Have you seen an exciting lecture on a topic relevant to the E&P industry? Help us identify the best lecturers for the 2017–2018 season by nominating a colleague today. Submit your nomination by 15 March.
Now until 15 February, the Society of Petroleum Engineers is accepting nominations for outstanding work in the E&P industry. Take this opportunity to help your dedicated colleagues get the recognition they deserve. Visit the Awards page for more information.
In an effort to assist authors in their paper presentations at conferences, SPE is offering the Web Event “How to Present Your Paper” with member and host Byron Haynes, Jr., P.E. Byron will take the author from preparation to delivery within the presentation process and will field questions from participants following the Web Event.
Are you willing to share your knowledge with an audience of SPE members? If you are, we invite you to join Speaker Source, an online directly of E&P professionals who share expertise and experience with SPE Sections and Student Chapters.
[Download the Higher Resolution Subsurface Imaging white paper.]
It is hard to read road signs if you have poor eyesight, which is why driver’s licenses are issued with restrictions requiring that corrective lenses must be worn. Likewise, it is hard to find and exploit subsurface resources if you can’t clearly see your targets or monitor the movement of fluids in the reservoir.
Engineers now have powerful tools to precisely model subsurface reservoir production behavior, but a precise answer is still wrong if it is derived from an inaccurate subsurface description. Geoscientists make maps and rock property models of the subsurface by interpreting images that are produced from remote sensing data. Analogs from modern depositional environments and outcrop exposures guide subsurface data interpretation to predict ahead of the bit, then postdrill geostatistics are used to fill in stratigraphic details between wellbore control points. Selection of the right depositional model, facies distribution, and geostatistical analog depends on having the sharpest, most detailed and accurate image of the subsurface possible—the Grand Challenge of Higher Resolution Subsurface Imaging.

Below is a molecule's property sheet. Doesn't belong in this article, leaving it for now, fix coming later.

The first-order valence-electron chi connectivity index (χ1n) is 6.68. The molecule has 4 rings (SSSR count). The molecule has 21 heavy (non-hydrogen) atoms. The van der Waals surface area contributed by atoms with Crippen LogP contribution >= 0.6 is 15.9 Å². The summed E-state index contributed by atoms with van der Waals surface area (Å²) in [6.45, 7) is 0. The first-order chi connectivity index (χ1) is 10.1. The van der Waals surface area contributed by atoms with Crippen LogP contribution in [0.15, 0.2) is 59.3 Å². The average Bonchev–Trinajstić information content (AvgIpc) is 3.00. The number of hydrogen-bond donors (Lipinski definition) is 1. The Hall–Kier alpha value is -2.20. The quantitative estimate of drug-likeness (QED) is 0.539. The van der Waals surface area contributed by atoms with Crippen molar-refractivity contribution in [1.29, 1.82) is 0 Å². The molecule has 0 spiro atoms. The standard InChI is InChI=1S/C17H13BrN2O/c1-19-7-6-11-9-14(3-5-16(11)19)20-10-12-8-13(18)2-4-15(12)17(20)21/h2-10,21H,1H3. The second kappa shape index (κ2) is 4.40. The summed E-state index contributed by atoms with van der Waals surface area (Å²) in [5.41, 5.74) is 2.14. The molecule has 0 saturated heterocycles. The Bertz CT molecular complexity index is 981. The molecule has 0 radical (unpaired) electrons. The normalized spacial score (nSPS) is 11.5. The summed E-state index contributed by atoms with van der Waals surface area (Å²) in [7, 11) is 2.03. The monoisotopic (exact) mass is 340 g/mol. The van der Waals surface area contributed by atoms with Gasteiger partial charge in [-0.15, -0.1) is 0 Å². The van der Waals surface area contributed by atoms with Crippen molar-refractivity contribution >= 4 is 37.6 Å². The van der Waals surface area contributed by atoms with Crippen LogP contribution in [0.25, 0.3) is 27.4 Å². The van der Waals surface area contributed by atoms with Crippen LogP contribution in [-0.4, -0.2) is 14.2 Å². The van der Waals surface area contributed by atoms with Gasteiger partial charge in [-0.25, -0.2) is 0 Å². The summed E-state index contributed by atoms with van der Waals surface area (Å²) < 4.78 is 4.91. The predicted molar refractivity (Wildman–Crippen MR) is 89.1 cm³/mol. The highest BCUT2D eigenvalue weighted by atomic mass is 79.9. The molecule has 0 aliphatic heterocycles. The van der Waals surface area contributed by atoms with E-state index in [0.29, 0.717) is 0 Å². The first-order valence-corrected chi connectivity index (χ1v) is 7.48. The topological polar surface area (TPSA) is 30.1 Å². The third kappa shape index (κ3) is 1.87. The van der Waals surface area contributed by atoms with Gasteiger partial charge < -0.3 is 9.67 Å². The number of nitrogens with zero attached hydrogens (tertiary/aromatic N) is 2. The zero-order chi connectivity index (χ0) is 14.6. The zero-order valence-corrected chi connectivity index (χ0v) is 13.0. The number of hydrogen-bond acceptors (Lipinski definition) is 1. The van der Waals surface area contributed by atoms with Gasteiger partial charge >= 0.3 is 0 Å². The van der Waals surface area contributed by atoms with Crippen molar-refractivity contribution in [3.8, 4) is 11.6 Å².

Over the past century, the industry has relentlessly sought ways to improve subsurface imaging of hydrocarbons. Canadian inventor Reginald Fessenden first patented the use of the seismic method to infer geology in 1917. A decade later, Schlumberger lowered an electric tool down a borehole in France to record the first well log. Today, advances in seismic and gravity data acquisition, electromagnetics, signal processing and modeling powered by high-performance computing, and the nanotechnology revolution are at the forefront of improved
In this paper, we will examine the challenges of getting higher resolution subsurface images of hydrocarbons and touch on emerging research trends and technologies aimed at delivering a more accurate reservoir picture.
[Read the Challenges in Reusing Produced Water white paper.]